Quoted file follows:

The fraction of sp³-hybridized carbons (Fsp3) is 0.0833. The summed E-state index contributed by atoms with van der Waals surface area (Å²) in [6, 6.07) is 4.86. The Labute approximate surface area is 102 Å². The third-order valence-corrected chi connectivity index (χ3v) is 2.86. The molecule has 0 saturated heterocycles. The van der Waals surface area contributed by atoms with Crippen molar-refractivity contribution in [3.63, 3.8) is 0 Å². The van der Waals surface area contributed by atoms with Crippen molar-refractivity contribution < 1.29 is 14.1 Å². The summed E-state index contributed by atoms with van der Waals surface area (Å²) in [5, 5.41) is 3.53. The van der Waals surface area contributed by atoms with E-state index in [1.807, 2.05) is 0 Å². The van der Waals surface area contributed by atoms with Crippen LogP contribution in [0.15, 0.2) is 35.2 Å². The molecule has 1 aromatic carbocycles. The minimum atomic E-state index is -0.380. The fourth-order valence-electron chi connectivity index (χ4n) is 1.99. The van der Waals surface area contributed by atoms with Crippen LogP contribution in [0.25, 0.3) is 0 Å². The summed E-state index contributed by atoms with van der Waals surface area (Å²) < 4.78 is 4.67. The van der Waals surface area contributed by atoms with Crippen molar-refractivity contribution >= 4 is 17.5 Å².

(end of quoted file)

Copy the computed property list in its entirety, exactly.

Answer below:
The fraction of sp³-hybridized carbons (Fsp3) is 0.0833. The summed E-state index contributed by atoms with van der Waals surface area (Å²) in [6, 6.07) is 4.86. The Labute approximate surface area is 102 Å². The third-order valence-corrected chi connectivity index (χ3v) is 2.86. The molecule has 0 saturated heterocycles. The van der Waals surface area contributed by atoms with Crippen molar-refractivity contribution in [3.63, 3.8) is 0 Å². The van der Waals surface area contributed by atoms with Crippen molar-refractivity contribution < 1.29 is 14.1 Å². The summed E-state index contributed by atoms with van der Waals surface area (Å²) in [5, 5.41) is 3.53. The van der Waals surface area contributed by atoms with E-state index in [1.807, 2.05) is 0 Å². The van der Waals surface area contributed by atoms with Crippen LogP contribution in [0.15, 0.2) is 35.2 Å². The molecule has 1 aromatic carbocycles. The minimum atomic E-state index is -0.380. The fourth-order valence-electron chi connectivity index (χ4n) is 1.99. The van der Waals surface area contributed by atoms with Crippen LogP contribution in [0.25, 0.3) is 0 Å². The summed E-state index contributed by atoms with van der Waals surface area (Å²) < 4.78 is 4.67. The van der Waals surface area contributed by atoms with Crippen molar-refractivity contribution >= 4 is 17.5 Å².